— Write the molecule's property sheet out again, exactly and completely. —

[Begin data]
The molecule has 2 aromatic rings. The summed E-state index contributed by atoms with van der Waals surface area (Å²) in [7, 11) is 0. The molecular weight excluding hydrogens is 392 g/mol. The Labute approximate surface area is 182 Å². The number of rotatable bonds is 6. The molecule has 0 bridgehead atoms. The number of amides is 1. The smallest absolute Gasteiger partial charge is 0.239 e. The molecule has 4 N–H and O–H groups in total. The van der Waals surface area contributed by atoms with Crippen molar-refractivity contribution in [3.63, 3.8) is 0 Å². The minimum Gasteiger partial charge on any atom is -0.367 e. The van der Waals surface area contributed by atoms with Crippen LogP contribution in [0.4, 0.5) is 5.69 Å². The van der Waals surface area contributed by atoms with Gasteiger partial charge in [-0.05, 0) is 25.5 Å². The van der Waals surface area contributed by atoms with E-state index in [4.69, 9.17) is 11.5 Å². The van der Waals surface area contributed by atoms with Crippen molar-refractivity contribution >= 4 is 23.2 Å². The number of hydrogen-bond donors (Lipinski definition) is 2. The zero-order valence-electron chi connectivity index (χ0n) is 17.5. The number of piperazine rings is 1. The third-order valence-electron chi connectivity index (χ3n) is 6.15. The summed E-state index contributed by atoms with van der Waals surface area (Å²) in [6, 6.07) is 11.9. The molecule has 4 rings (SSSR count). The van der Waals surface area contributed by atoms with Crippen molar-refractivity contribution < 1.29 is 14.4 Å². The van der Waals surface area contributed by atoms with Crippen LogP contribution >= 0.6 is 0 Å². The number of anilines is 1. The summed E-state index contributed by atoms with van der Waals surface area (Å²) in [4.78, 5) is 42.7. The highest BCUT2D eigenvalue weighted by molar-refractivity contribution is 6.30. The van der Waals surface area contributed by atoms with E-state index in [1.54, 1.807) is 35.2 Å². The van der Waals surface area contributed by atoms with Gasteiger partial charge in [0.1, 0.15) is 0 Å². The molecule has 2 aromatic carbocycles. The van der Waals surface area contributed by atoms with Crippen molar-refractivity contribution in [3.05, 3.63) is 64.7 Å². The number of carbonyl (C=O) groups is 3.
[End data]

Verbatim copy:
The molecule has 2 aromatic rings. The summed E-state index contributed by atoms with van der Waals surface area (Å²) in [7, 11) is 0. The molecular weight excluding hydrogens is 392 g/mol. The Labute approximate surface area is 182 Å². The number of rotatable bonds is 6. The molecule has 0 bridgehead atoms. The number of amides is 1. The smallest absolute Gasteiger partial charge is 0.239 e. The molecule has 4 N–H and O–H groups in total. The van der Waals surface area contributed by atoms with Crippen molar-refractivity contribution in [3.63, 3.8) is 0 Å². The minimum Gasteiger partial charge on any atom is -0.367 e. The van der Waals surface area contributed by atoms with Crippen LogP contribution in [0.4, 0.5) is 5.69 Å². The van der Waals surface area contributed by atoms with Gasteiger partial charge in [-0.05, 0) is 25.5 Å². The van der Waals surface area contributed by atoms with E-state index in [4.69, 9.17) is 11.5 Å². The van der Waals surface area contributed by atoms with Crippen molar-refractivity contribution >= 4 is 23.2 Å². The number of hydrogen-bond donors (Lipinski definition) is 2. The zero-order valence-electron chi connectivity index (χ0n) is 17.5. The number of piperazine rings is 1. The third-order valence-electron chi connectivity index (χ3n) is 6.15. The summed E-state index contributed by atoms with van der Waals surface area (Å²) in [6, 6.07) is 11.9. The molecule has 4 rings (SSSR count). The van der Waals surface area contributed by atoms with Crippen molar-refractivity contribution < 1.29 is 14.4 Å². The van der Waals surface area contributed by atoms with Crippen LogP contribution >= 0.6 is 0 Å². The number of anilines is 1. The summed E-state index contributed by atoms with van der Waals surface area (Å²) in [4.78, 5) is 42.7. The highest BCUT2D eigenvalue weighted by molar-refractivity contribution is 6.30. The van der Waals surface area contributed by atoms with E-state index in [1.54, 1.807) is 35.2 Å². The van der Waals surface area contributed by atoms with Gasteiger partial charge in [0.1, 0.15) is 0 Å². The molecule has 2 aromatic carbocycles. The van der Waals surface area contributed by atoms with Crippen molar-refractivity contribution in [3.05, 3.63) is 64.7 Å². The number of carbonyl (C=O) groups is 3.